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China’s trade better than expected in November

CHINA’S foreign trade surprised the market and surged in yuan terms in November, revealing stronger external and domestic demand within the short term, data from the Customs showed today.

Yuan-denominated exports rose 5.9 percent year on year in November, beating market expectations for a drop of 1 percent, according to the General Administration of Customs.

Imports continued to pick up steam by jumping 13 percent year-on-year, exceeding expectations for a 5.6 percent increase.

The nation’s trading value totaled 2.35 trillion yuan (US$340 billion) last month with trade surplus narrowing to 298 billion yuan, the data showed.

In US dollar terms, exports snap 7-month losing streak to edge up 0.1 percent as imports rose 6.7 percent year-on-year, the most in 26 months.

Economists attributed the increase of exports stronger external demands, while imports were helped by recovering domestic economic momentum.

“November trade data surprised the market on the upside,” Li Jing, an economist with the HSBC said today. “The improvement in exports is mainly driven by better shipments to the developed markets such as the EU and the US. November import growth rose as ordinary imports picked up significantly. Imports of commodities continued to improve in both value and volume terms, signaling accelerating industrial and construction activity.”

Data from the Customs showed exports to European Union, China’s largest trading partner, were up 8.1 percent year-on-year last month.

Over the same periond, foreign shipment to the US rose 5.6 percent and that to Japan rose 3.3 percent.

Li said the data pointed to a modest recovery in both external and domestic demand, but the outlook remains more uncertain given potentially more protectionist US trade policy.

Cheaper yuan in November was also considered a driver for exports, according to Li.

The yuan weakened 1.66 percent against the US dollar within the month, widening from a 1.53 percent devaluation in October.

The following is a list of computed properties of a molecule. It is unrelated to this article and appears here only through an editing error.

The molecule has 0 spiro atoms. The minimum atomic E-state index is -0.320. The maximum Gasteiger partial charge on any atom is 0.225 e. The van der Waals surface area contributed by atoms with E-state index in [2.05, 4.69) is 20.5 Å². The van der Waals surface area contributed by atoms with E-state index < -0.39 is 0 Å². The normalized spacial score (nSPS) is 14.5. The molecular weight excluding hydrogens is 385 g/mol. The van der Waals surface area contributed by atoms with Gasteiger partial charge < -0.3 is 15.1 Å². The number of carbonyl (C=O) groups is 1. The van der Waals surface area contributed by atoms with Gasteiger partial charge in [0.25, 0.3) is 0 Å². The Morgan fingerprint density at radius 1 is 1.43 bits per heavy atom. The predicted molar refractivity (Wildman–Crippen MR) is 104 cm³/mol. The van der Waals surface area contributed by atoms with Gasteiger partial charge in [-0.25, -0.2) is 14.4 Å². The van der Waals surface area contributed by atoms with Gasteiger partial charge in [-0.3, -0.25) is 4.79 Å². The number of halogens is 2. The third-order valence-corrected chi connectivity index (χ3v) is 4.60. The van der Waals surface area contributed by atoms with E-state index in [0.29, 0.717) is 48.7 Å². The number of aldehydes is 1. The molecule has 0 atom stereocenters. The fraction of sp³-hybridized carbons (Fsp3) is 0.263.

Economists with the Australia and New Zealand Banking Group wrote in a note that while increasing imports signaled improved domestic economy, the narrowing trade surplus leads to a decrease of foreign exchange inflow, adding pressure to the country’s ability to balance capital flows under yuan devaluation.

The trade data added signs of economic stability in China as earlier official data showed November’s official manufacturing Purchasing Managers' Index, an indicator of manufacturing activity, reached a two-year high of 51.7 points.

The expansion in services industry also accelerated in November at the quickest pace since June 2014 as the PMI for the services sector rose to 54.7 in November.

The Customs today said a forward-looking index of foreign trade rose 1.3 points from October to 36.9, indicating impoving export outlook early next year.

Exports have dragged on economic growth this year as global demand remains stubbornly sluggish, forcing policy-makers to rely on higher government spending and record bank lending to boost activity.

Weak exports knocked 7.8 percent off the country’s GDP growth in the first three quarters of the year.


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